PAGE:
Based on the first sloka of Swararnava, he composed a song ‘Shripapriya Sangeethopasana Cheyave O Manasa’, in which he beseeches his mind to pray to music, which is a great wealth, which dwells in the seven swaras and which is dear to Vishnu, the consort of Lakshmi. In the song “Nada thanumanisam”, Thyagaraja avers that Shiva is the embodiment of music and goes on to say that the seven swaras emanated from the five faces of Shiva. He says “sathyojathathi panchavakthraja sarigamapathani varasapthasvara,” referring to Shiva’s five faces. By linking the five faces of Shiva which represent fire, water, earth, ether and air, Thyagaraja unequivocally stresses that music is made up of the basic elements.

According to the composer, it is not just Shiva, but the Trinity of Gods shone by worshipping music. In the composition ‘Nadopsanache’ he says “Nadopasanachee sankara narayana vidulu velasiri yonamasa.” The Gods don’t just worship, he says, they rejoice in beat, swara and lyrics – “…laya swara ganavinoluru….”

Time and again he stresses his belief that music brings so much joy. In the song ‘Nadadoludai namami’, Thyagaraja extends the concept and says that not just the Trinity of Gods but even Ganesha, Subramanya and Indra are worshippers of music. He orders his heart to immerse itself and greatly rejoice in music – “…brahmananda manthave manasa”.

In one of the most beautiful compositions, excelling in both imagination and similes, ‘Nadasudha rasam pilanu’, he compares Rama’s bow kothandam to a raga, the little bells tied to the bow as the swaras, the three groups of music – ghana, naya, desiyam as the bow string and talas as the arrows. This description is rather unique and is an open declaration of the two things he loves most – Lord Rama and music. At once, it makes a statement that God and music are inexorably intertwined.

Bhakti and moksha

The concept of moksha (the closest English equivalent could be liberation or salvation) is unique to Indian philosophy. In the song ‘Mokshamu Galada’, Thyagaraja questions whether it is possible for anyone to attain moksha if one doesn’t seek God with bhakti and music – “…sangeeta gnanamu viheenulaku… mokshamu galada?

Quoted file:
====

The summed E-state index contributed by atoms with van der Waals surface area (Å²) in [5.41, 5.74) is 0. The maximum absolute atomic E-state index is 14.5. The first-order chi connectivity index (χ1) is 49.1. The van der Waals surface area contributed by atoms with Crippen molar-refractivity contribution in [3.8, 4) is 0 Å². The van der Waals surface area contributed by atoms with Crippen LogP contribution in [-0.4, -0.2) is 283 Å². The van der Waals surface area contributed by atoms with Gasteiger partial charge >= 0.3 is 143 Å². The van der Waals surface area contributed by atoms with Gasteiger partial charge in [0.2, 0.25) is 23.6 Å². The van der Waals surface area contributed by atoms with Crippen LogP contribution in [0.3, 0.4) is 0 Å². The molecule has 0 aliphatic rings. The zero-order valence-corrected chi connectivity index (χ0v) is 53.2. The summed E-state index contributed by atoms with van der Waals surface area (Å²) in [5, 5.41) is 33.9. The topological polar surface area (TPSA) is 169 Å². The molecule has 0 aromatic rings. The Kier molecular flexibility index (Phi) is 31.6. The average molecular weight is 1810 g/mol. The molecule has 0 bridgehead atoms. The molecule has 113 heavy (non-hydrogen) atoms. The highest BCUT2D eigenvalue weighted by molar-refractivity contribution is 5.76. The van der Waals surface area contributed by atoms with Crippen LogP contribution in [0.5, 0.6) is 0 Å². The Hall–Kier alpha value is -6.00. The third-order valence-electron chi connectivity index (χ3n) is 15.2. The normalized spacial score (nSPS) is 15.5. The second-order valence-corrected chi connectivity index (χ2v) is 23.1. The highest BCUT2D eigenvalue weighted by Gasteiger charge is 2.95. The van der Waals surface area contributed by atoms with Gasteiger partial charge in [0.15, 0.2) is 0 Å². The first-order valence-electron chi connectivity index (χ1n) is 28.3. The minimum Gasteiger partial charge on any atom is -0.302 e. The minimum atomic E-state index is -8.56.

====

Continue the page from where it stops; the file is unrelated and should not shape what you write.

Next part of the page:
It is also expressed in Sanskrit text based on Dharmashastra tradition titled Yajnavalkya Smriti in a positive way. “The one who is well versed in veena, one who has the knowledge of srutis and one who is adept in tala, attains liberation, without doubt.” The 18th century Carnatic classical music composer Oothukadu Venkata Kavi (Subbaiar) had declared “…bhakti yoga sangeeta margame parama pavanamagume.” He believed that that only music combined with bhakti can lead to salvation. Thyagaraja, too, was convinced of this principle. He declared that bhakti and music were inseparable and that combination was the only path of righteousness – “sangeeta gnanamu bhaktivina sanmargamu galade manasa”. A soul that doesn’t swim in the ocean called music is a burden to this universe which he illustrates thus in his song ‘Ananda Sagara Midani’: “Ananda sagara meedani dhehamu bhumi baramu….”

More than a century later Friedrich Nietzsche echoed similar thoughts: “Without music, life would be a mistake.” Thyagaraja’s contribution to music can never be over-stated. He lived and breathed music. His compositions amplified his thoughts on music and how he revered it. He did so without the slightest deviation from his devotion to God and beautifully combined one with the other. He convincingly portrayed that music is the ultimate God and the path to salvation is through bhakti. “When words fail, music speaks.” But for Thyagaraja, both worked, to bring him on the path to moksha.